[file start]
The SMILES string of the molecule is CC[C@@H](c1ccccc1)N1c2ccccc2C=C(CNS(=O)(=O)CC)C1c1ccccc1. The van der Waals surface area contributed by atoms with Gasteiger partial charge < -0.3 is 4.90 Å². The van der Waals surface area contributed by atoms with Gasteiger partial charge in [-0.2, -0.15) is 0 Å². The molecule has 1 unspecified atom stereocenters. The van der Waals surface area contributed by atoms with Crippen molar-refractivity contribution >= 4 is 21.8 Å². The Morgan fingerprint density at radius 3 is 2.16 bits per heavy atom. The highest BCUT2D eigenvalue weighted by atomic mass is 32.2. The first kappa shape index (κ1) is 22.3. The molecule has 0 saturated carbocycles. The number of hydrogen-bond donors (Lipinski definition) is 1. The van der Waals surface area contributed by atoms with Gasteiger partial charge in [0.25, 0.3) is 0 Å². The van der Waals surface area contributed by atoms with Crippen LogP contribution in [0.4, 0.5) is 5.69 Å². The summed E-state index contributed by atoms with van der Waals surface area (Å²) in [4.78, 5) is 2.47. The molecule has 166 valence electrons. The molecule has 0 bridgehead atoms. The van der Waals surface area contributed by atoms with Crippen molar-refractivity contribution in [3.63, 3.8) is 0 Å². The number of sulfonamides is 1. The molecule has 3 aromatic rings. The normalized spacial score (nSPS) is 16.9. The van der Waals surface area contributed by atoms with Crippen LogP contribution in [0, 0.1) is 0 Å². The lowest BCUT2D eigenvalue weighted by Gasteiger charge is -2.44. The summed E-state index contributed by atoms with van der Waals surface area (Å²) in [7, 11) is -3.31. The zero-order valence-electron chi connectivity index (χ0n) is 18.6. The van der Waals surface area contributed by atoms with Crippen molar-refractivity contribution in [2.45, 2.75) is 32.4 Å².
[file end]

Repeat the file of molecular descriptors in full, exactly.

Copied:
The SMILES string of the molecule is CC[C@@H](c1ccccc1)N1c2ccccc2C=C(CNS(=O)(=O)CC)C1c1ccccc1. The van der Waals surface area contributed by atoms with Gasteiger partial charge < -0.3 is 4.90 Å². The van der Waals surface area contributed by atoms with Gasteiger partial charge in [-0.2, -0.15) is 0 Å². The molecule has 1 unspecified atom stereocenters. The van der Waals surface area contributed by atoms with Crippen molar-refractivity contribution >= 4 is 21.8 Å². The Morgan fingerprint density at radius 3 is 2.16 bits per heavy atom. The highest BCUT2D eigenvalue weighted by atomic mass is 32.2. The first kappa shape index (κ1) is 22.3. The molecule has 0 saturated carbocycles. The number of hydrogen-bond donors (Lipinski definition) is 1. The van der Waals surface area contributed by atoms with Gasteiger partial charge in [0.25, 0.3) is 0 Å². The van der Waals surface area contributed by atoms with Crippen LogP contribution in [0.4, 0.5) is 5.69 Å². The summed E-state index contributed by atoms with van der Waals surface area (Å²) in [4.78, 5) is 2.47. The molecule has 166 valence electrons. The molecule has 0 bridgehead atoms. The van der Waals surface area contributed by atoms with Crippen molar-refractivity contribution in [3.63, 3.8) is 0 Å². The number of sulfonamides is 1. The molecule has 3 aromatic rings. The normalized spacial score (nSPS) is 16.9. The van der Waals surface area contributed by atoms with Crippen LogP contribution in [0, 0.1) is 0 Å². The lowest BCUT2D eigenvalue weighted by Gasteiger charge is -2.44. The summed E-state index contributed by atoms with van der Waals surface area (Å²) in [7, 11) is -3.31. The zero-order valence-electron chi connectivity index (χ0n) is 18.6. The van der Waals surface area contributed by atoms with Crippen molar-refractivity contribution in [2.45, 2.75) is 32.4 Å².